As long as the mind of the practitioner gets conditioned and moved around like this, there need be no doubt as to whether the causes for becoming or rebirth still remain; there is no need to ask anyone. The Buddha thoroughly contemplated the characteristics of saøkhåras and as a result could let go of saøkhåras and each of the five khandhas. He became an independent observer, simply acknowledging their existence and nothing more. If he experienced pleasant mind-objects, he didn’t become infatuated with them, but simply watched and remained aware of them. If he experienced unpleasant mind-objects, he didn’t become averse towards them. Why was that? Because he had discerned the truth and so the causes and conditions for further birth had been cut off. The conditions supporting birth no longer existed. His mind had progressed in the practice to the point where it had gained its own confidence and certainty in its understanding. It was a mind which was truly peaceful – free from birth, ageing, sickness and death. It was that which was neither cause nor effect, nor dependent on cause and effect; it was independent of the process of causal conditioning. There were no causes remaining, they were exhausted. His mind had transcended birth and death, happiness and suffering, good and evil. It was beyond the limitations of words and concepts. There were no longer any conditions which would give rise to attachment in his mind. Anything to do with attachment to birth and death and the process of causal conditioning, would be a matter of the mind and mental factors.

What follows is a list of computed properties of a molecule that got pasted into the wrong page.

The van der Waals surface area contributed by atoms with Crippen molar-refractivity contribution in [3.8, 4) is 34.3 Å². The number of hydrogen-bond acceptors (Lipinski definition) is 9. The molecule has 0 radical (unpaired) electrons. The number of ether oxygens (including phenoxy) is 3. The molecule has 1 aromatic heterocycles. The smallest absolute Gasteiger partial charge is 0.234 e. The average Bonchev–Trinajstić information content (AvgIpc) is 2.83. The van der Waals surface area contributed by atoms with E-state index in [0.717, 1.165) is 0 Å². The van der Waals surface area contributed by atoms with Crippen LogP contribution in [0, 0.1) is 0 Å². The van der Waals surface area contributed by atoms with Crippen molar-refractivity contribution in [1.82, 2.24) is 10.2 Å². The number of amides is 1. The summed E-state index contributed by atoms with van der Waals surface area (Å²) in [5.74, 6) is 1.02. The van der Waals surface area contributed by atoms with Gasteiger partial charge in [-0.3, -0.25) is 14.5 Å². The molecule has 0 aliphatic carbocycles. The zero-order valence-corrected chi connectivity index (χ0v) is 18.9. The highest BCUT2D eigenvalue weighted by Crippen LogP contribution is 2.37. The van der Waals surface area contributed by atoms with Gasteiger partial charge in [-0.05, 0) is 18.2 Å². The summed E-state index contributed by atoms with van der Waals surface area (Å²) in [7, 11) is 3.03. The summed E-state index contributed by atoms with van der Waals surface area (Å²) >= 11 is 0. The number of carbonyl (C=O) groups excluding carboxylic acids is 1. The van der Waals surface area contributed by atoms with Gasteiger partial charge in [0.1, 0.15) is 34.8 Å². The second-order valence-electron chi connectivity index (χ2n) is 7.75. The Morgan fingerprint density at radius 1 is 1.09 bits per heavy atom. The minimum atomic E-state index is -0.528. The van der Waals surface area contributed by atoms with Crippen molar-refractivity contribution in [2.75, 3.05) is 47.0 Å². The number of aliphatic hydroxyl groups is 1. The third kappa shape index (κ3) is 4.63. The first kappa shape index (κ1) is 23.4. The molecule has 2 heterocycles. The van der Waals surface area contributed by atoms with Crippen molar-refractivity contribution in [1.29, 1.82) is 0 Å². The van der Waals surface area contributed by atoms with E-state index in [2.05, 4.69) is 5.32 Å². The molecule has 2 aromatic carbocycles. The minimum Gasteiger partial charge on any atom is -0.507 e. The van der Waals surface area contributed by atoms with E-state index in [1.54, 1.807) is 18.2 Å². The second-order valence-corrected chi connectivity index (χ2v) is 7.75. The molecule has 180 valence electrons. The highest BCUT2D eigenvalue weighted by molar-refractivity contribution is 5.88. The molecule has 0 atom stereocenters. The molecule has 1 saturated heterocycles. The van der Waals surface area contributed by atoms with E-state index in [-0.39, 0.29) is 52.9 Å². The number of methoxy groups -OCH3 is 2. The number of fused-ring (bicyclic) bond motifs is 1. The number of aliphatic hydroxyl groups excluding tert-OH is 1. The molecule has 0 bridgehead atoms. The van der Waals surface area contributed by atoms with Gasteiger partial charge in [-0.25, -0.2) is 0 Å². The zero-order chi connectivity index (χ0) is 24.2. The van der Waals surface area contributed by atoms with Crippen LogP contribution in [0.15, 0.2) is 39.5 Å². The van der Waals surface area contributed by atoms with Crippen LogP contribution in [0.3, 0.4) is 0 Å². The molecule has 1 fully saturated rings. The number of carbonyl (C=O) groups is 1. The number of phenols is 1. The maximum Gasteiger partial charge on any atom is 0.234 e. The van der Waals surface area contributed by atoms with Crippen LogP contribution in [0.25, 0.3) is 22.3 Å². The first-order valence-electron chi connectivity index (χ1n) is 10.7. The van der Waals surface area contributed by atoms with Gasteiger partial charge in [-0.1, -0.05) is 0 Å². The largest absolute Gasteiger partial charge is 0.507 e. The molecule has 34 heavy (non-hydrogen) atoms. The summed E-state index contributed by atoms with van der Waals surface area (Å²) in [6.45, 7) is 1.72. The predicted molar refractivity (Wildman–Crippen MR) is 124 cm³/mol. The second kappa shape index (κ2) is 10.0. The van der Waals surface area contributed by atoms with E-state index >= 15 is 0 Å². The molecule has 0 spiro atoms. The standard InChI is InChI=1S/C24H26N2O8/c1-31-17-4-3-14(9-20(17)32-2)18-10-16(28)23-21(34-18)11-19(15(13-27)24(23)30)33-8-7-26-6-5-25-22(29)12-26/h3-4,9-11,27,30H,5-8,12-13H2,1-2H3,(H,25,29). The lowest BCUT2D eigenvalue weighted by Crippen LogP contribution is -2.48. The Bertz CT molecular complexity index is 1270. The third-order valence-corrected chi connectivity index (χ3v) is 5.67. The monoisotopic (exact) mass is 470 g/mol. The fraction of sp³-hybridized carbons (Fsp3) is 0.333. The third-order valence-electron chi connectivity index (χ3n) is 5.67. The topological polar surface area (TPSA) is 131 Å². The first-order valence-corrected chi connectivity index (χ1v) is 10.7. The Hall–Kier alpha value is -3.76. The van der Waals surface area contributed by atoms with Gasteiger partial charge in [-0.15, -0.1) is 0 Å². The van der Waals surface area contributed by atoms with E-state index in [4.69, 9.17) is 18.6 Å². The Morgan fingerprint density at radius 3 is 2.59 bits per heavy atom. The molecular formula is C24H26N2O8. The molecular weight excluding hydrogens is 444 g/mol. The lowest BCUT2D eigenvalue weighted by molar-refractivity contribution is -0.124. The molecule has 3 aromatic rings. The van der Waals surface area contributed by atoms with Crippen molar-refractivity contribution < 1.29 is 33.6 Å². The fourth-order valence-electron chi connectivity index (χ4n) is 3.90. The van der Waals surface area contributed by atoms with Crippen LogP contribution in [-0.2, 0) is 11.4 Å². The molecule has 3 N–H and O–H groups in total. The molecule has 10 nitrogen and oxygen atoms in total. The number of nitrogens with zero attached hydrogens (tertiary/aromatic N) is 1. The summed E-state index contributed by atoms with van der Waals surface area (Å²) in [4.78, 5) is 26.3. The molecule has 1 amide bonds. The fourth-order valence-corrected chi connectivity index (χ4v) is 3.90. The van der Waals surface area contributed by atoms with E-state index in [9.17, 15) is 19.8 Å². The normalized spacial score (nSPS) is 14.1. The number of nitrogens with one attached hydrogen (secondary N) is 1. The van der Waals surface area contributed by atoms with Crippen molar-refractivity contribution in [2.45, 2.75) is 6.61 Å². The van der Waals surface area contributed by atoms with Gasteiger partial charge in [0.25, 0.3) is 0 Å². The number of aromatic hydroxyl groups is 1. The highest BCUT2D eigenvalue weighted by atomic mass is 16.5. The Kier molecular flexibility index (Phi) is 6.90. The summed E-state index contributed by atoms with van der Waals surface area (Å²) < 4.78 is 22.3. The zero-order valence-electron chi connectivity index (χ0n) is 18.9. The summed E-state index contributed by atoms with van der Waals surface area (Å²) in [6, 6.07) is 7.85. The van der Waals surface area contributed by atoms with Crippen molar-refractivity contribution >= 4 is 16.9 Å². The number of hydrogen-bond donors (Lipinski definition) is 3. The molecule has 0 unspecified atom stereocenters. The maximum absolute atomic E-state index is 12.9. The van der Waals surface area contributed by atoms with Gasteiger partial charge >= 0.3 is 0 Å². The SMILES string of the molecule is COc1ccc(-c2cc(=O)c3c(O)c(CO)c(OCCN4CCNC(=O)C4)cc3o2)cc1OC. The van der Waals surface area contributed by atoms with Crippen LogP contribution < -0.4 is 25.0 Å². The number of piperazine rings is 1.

The mind and mental factors do exist as part of reality. They truly exist in conventional reality, but the Buddha saw that however much we know about them or believe in them, it’s of little real benefit. It is not the way to find real peace. He taught that once you know them, you should put them down, renounce them, let them go. Because the mind and mental factors are the very things which lead you to both that which is wrong and that which is right in life. If you are wise, they can lead you to what is right; if you are foolish they lead you to what is wrong. The mind and mental factors are the world. The Buddha used the things of the world to observe the world. Having observed the way things are, he came to know the world and described himself as being lokavid* – one who clearly knows the world.